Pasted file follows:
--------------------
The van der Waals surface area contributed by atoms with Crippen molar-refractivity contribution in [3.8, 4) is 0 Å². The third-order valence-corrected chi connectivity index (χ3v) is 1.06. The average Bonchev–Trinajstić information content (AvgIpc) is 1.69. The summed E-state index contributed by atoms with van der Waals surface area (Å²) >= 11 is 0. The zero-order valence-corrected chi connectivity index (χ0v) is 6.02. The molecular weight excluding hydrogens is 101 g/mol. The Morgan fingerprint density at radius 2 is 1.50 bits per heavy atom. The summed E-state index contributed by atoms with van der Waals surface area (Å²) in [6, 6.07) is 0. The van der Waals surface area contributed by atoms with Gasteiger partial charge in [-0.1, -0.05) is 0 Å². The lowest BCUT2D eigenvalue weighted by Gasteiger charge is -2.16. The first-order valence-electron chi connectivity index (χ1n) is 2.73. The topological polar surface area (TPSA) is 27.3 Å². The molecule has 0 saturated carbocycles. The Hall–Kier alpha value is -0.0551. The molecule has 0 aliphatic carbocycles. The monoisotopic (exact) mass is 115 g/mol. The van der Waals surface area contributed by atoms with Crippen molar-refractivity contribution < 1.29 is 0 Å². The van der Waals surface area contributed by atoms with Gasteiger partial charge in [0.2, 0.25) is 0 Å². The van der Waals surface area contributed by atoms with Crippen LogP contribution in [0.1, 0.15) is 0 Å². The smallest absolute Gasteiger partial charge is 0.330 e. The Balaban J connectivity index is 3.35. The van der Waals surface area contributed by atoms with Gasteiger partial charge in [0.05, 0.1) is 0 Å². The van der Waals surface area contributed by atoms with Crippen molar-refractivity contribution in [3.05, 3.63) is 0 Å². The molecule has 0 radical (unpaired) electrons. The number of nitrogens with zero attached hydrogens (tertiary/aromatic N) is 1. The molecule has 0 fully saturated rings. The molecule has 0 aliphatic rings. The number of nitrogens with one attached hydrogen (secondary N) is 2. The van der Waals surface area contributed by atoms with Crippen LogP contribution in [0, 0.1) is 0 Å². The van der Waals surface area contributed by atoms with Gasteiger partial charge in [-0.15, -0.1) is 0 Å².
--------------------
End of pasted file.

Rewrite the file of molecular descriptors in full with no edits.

The van der Waals surface area contributed by atoms with Crippen molar-refractivity contribution in [3.8, 4) is 0 Å². The third-order valence-corrected chi connectivity index (χ3v) is 1.06. The average Bonchev–Trinajstić information content (AvgIpc) is 1.69. The summed E-state index contributed by atoms with van der Waals surface area (Å²) >= 11 is 0. The zero-order valence-corrected chi connectivity index (χ0v) is 6.02. The molecular weight excluding hydrogens is 101 g/mol. The Morgan fingerprint density at radius 2 is 1.50 bits per heavy atom. The summed E-state index contributed by atoms with van der Waals surface area (Å²) in [6, 6.07) is 0. The van der Waals surface area contributed by atoms with Gasteiger partial charge in [-0.1, -0.05) is 0 Å². The lowest BCUT2D eigenvalue weighted by Gasteiger charge is -2.16. The first-order valence-electron chi connectivity index (χ1n) is 2.73. The topological polar surface area (TPSA) is 27.3 Å². The molecule has 0 saturated carbocycles. The Hall–Kier alpha value is -0.0551. The molecule has 0 aliphatic carbocycles. The monoisotopic (exact) mass is 115 g/mol. The van der Waals surface area contributed by atoms with Crippen molar-refractivity contribution < 1.29 is 0 Å². The van der Waals surface area contributed by atoms with Gasteiger partial charge in [0.2, 0.25) is 0 Å². The van der Waals surface area contributed by atoms with Crippen LogP contribution in [0.1, 0.15) is 0 Å². The smallest absolute Gasteiger partial charge is 0.330 e. The Balaban J connectivity index is 3.35. The van der Waals surface area contributed by atoms with Gasteiger partial charge in [0.05, 0.1) is 0 Å². The van der Waals surface area contributed by atoms with Crippen molar-refractivity contribution in [3.05, 3.63) is 0 Å². The molecule has 0 radical (unpaired) electrons. The number of nitrogens with zero attached hydrogens (tertiary/aromatic N) is 1. The molecule has 0 fully saturated rings. The molecule has 0 aliphatic rings. The number of nitrogens with one attached hydrogen (secondary N) is 2. The van der Waals surface area contributed by atoms with Crippen LogP contribution in [0, 0.1) is 0 Å². The van der Waals surface area contributed by atoms with Gasteiger partial charge in [-0.15, -0.1) is 0 Å².